Tax saved by incorporating



As demonstrated by the example above, significant annual tax savings can be made by incorporating a rented portfolio. However, there are a number of potential pitfalls that must be considered on incorporation:

Capital Gains Tax (CGT)

The transfer of residential let properties into a limited company will give rise to a charge to CGT on any increase in value since originally purchased unless incorporation relief is available.

Incorporation relief is available where a sole trader or partnership transfers their business into a limited company in return for shares in that company. In order to qualify for the relief the property letting activity must be sufficient to amount to a “business”.

The scale of activities required to represent a business is a complex area however there is useful guidance in the tax case of Ramsey v HMRC (2013).

If incorporation relief is available the properties receive a tax free uplift in base cost for CGT within the company, making the relief potentially very valuable.

Stamp Duty Land Tax (SDLT)

When moving properties into a limited company the company will have to pay SDLT based on the market value of those properties. In addition the company will be liable for the 3% surcharge applying to the purchase of residential let properties. Therefore SDLT on transfer of the properties could be hugely expensive and must be considered in detail.

There are potential SDLT reliefs, and consideration needs to be given on a case by case basis as to whether these are of benefit. Where a number of properties are transferred there is the potential to claim multiple dwellings relief, or the company can opt to pay non-residential rates if buying six or more dwellings.

There may also be the opportunity in exceptional circumstances and where the properties are held in partnership, to claim incorporation relief under FA 2003 section 15 paragraph 18. However, business activity levels need to be high to justify this and the business must be sufficiently organised to prove that there is a genuine partnership. For instance a formal partnership agreement and preparation of partnership Tax Returns would normally be required. The relief available for partnership incorporations is up to 100% and is therefore a very valuable relief, however this only applies to genuine partnership incorporations and HMRC are likely to challenge any contrived or artificial arrangements.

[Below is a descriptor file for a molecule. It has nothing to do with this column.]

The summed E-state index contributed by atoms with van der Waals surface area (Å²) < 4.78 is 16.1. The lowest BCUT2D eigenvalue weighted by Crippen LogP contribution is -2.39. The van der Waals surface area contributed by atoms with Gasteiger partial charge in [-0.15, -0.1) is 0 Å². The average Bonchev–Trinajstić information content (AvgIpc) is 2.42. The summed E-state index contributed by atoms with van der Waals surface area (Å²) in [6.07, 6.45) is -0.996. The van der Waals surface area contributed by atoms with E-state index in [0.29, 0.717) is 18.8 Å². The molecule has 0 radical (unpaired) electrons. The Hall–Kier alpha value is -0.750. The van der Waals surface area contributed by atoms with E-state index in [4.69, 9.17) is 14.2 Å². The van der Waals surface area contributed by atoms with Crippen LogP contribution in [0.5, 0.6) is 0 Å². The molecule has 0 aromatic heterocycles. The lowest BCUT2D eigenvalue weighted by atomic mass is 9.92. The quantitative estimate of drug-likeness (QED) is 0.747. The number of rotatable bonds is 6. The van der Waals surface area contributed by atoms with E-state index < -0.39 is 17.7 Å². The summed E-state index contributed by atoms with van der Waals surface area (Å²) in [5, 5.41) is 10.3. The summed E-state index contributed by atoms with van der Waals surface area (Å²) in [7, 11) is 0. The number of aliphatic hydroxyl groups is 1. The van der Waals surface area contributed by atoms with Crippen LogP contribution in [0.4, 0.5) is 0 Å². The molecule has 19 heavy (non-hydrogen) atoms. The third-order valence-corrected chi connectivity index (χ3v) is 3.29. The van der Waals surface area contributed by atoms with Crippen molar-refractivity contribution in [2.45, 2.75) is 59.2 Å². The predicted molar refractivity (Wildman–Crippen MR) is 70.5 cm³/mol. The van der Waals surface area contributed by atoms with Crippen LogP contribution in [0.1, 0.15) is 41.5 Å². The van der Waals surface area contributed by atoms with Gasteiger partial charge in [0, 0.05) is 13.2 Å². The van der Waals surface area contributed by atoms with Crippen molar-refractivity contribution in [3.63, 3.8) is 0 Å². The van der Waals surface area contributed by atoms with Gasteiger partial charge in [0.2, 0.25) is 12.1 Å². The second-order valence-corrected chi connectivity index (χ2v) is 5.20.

Refinancing of Loans

A significant potential issue in an incorporation is that the lenders will normally require that the borrower terminates personal mortgages and re-finances in the name of the company. This can cause complications for the borrower and additional costs, so it is essential to check with mortgage providers before an incorporation is contemplated.

Additional Compliance Costs

The company will need to prepare and file annual accounts and returns to Companies House and HMRC. There may also be a requirement to file returns under the Annual Tax on Enveloped Dwellings (“ATED”) rules, although no ATED levy should apply.

Costs for annual accounts, tax returns, ATED and other required filings are likely to cost at least £2,000 - £3,000 per annum so must be considered and budgeted for.


The impact of the new rules for landlords will have a huge impact over the coming years with many landlords struggling to generate a net income after tax.

As the changes to loan interest relief will apply only to individuals and not to limited companies, there will be a rush to consider incorporation of property letting businesses. However, there are a number of issues that need consideration and incorporation should not be regarded as a one size fits all solution.

If you wish to discuss any element of the changes and how we can help you minimise the impact, please contact our Tax Director, Antony Voakes, on 01522 507000 or email


This publication is intended for general guidance and is not a substitute for professional advice which takes account of individual specific circumstances. Whilst the information it contains is believed to be correct, no responsibility can be accepted by Duncan & Toplis for any action taken or not taken on the basis of the information contained herein.

I hope that has helped clarify some of these complex issues for you. Remember that your individual circumstances will have a significant effect on your tax liabilities – so do seek out professional advice now, before the changes come in and it is too late!